The policy pursued by His Majesty's Government, in my judgment, encourages the strategical and tactical war which is levied upon our markets, and which is openly confessed to by Soviet leaders. It is often called "dumping," but it is nothing of the kind. It is a tactical and strategical commercial war. One of the attributes of dumping is that the dumped goods should to some degree be surplus to the normal consumption of the exporting markets. It is not dumping to export wheat when the Russian people starve. It is not dumping to export Russian leather when the Russian people have no boots. It is not dumping to export Russian cotton when the Russian people have no clothes. It is a strategical war, openly confessedߞa scientific and calculated attempt to destroy the prices of our prime commodities and so bring devastation, suffering and disorganisation into all the markets of our Empire. We have seen the devastating results in regard to wheat, oil, copper, asbestos, coal and other of our important raw materials. In the words of the present Minister for the Colonies ߞI could not put it better— the whole object of that plan is to launch an offensive on every market of the world, and to accomplish that which Communism has failed to do in this country by stupid propaganda, but which it can do in depressed times by an attack on our standard of living and employment.

In conclusion, there is one other aspect of this problem to which I would refer. I will say nothing about the political or moral aspects of our relations with the Soviet Government. Some of us feel very strongly on that subject, but it would not be within the scope of my Motion to refer to it. I do desire, however, to stress with all the force at my command how dangerous is the example of giving credits to a country which wantonly repudiates its debts. It amounts to a declaration by the British Government that they are prepared to give not merely commercial credit, but the imprimatur and cachet of Government credit to a country which openly repudiates all its obligation. Surely this is a dangerous policy for the smallest State in Europe, but for us, one of the greatest creditor countries of the world, and one whose export trade must depend on its continuing to lend, as far as it can, all over the world, it is a dangerous and shortsighted policy.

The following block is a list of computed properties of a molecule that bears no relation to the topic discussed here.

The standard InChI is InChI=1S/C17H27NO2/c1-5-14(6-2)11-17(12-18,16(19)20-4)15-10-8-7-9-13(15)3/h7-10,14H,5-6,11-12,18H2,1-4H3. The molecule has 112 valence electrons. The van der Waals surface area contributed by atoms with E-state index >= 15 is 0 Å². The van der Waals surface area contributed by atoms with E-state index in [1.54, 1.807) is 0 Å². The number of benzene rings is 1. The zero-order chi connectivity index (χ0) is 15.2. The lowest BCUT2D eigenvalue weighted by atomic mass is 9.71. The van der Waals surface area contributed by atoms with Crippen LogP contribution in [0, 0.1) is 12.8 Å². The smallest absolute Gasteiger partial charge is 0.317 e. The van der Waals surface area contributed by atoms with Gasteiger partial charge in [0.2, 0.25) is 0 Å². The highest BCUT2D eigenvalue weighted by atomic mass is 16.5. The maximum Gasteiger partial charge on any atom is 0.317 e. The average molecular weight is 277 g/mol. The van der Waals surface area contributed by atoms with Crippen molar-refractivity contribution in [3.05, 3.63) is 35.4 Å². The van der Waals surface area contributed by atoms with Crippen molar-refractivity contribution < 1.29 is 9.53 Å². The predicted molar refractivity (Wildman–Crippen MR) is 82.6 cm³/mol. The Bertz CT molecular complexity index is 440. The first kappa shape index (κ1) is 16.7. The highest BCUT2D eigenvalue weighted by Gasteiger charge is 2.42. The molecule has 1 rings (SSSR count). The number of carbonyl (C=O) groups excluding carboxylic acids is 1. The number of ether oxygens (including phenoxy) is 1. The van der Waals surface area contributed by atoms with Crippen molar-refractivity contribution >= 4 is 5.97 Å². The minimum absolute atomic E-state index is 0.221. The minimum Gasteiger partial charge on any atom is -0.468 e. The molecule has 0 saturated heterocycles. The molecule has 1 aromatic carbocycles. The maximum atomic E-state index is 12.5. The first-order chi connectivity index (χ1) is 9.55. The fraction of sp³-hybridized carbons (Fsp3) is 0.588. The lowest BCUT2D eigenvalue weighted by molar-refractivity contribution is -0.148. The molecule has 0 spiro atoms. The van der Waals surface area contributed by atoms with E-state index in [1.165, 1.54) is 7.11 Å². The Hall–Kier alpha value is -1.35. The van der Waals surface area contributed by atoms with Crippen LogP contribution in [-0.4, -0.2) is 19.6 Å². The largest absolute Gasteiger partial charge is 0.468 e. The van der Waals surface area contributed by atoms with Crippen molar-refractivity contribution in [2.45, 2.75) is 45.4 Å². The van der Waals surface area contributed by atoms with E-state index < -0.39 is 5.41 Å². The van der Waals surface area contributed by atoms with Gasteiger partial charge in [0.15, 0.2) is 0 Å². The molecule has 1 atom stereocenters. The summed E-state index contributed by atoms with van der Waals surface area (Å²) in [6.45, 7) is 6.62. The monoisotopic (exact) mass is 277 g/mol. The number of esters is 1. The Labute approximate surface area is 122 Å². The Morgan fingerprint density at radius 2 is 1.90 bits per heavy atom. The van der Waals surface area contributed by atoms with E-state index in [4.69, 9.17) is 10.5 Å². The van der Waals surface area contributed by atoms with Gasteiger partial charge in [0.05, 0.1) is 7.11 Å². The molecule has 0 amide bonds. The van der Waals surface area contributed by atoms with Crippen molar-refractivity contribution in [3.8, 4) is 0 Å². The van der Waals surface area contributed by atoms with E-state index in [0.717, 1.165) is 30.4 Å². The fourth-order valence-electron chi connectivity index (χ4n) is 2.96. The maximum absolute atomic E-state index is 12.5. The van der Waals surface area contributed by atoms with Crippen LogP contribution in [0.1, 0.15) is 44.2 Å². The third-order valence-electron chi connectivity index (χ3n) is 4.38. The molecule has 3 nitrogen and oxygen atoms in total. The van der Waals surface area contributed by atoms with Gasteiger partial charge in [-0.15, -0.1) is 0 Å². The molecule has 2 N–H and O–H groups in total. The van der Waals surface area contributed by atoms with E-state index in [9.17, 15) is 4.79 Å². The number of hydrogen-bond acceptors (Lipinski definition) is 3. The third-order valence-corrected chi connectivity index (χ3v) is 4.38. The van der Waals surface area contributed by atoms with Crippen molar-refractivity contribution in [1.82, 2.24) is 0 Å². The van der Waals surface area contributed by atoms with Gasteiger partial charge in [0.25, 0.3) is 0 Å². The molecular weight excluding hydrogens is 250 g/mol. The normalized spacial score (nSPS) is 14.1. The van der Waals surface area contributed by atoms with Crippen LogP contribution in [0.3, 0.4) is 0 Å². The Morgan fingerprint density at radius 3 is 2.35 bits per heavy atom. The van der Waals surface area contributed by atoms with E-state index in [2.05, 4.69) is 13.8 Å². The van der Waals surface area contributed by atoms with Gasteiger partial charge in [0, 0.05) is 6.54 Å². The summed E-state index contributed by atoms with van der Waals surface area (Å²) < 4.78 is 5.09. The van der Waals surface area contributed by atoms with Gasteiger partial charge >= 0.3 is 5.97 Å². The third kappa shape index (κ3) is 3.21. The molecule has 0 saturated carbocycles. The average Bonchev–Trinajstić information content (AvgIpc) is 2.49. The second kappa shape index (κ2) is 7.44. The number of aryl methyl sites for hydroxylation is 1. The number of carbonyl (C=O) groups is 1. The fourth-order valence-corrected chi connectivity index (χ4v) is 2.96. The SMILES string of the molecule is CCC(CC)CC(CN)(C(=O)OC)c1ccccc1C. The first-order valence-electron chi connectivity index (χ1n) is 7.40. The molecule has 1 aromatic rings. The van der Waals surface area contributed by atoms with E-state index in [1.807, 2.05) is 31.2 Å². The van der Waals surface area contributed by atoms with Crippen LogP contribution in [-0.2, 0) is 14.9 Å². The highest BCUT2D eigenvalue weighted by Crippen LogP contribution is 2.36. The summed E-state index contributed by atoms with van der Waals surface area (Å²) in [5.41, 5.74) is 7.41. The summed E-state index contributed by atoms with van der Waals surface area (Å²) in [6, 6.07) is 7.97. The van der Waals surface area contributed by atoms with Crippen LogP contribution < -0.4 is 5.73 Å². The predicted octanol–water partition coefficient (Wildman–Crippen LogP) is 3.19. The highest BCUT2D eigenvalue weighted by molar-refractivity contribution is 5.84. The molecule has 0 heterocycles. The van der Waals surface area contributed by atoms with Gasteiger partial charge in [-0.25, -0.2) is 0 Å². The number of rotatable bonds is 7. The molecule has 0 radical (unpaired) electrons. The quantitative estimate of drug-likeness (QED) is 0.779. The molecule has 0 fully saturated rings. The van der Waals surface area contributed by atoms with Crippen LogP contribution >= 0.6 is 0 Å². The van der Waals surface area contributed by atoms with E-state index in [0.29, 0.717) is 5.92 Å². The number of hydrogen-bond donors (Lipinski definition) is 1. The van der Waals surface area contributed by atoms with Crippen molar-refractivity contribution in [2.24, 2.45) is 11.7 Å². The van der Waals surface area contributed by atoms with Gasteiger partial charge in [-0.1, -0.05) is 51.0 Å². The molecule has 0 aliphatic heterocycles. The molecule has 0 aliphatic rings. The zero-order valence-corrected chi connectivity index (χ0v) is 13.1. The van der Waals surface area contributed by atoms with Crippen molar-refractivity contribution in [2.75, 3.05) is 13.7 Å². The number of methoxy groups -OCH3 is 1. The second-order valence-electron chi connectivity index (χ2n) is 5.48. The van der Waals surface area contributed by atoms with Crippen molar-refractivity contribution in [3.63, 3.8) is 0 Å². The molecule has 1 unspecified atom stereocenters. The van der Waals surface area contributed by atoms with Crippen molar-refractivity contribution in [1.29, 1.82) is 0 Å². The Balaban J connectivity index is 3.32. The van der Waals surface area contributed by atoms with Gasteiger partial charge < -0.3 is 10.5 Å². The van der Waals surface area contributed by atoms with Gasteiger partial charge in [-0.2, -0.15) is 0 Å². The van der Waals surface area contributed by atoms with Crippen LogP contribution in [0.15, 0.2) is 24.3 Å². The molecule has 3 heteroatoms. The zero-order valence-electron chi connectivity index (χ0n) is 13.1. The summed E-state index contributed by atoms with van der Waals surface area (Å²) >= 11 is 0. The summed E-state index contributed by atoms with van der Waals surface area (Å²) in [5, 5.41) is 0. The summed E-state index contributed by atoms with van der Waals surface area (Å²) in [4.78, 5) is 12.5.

I know that it is hinted that the raising of such a Motion as I have on the Paper is an embarrassment to the Government, and therefore better not done. I confess that I myself do not take that view. Every member of His Majesty's Government knows that I am actuated by no hostility towards the Government, but that on the contrary I am very anxious to support the Government in the stupendous task that they have undertaken. I am firmly persuaded, however, that so long as the present trade policy with Russia is continued it is most damaging to the production of all our prime commodities. It is something more than that. It makes it impossible for us to plead that we are not partly responsible for the hideous evils that are going on in Russia, and for the tyranny there. So long as we facilitate by means of credits the continuance of the Soviet. Government's behaviour we do in some degree share responsibility for events in Russia. It is only with our co-operation that the dictators in Russia are able to carry on with the five-year plan, for they can only carry on so long as they are able to finance it, and they can only finance it so long as we make it possible for them to flood our markets with the produce of theirߞto all appearancesߞslave labour. Therefore I am afraid it is true that we do in the eyes of the world make ourselves in some degree responsible, so long as we carry on this unhappy and unfruitful policy with the Soviet Government.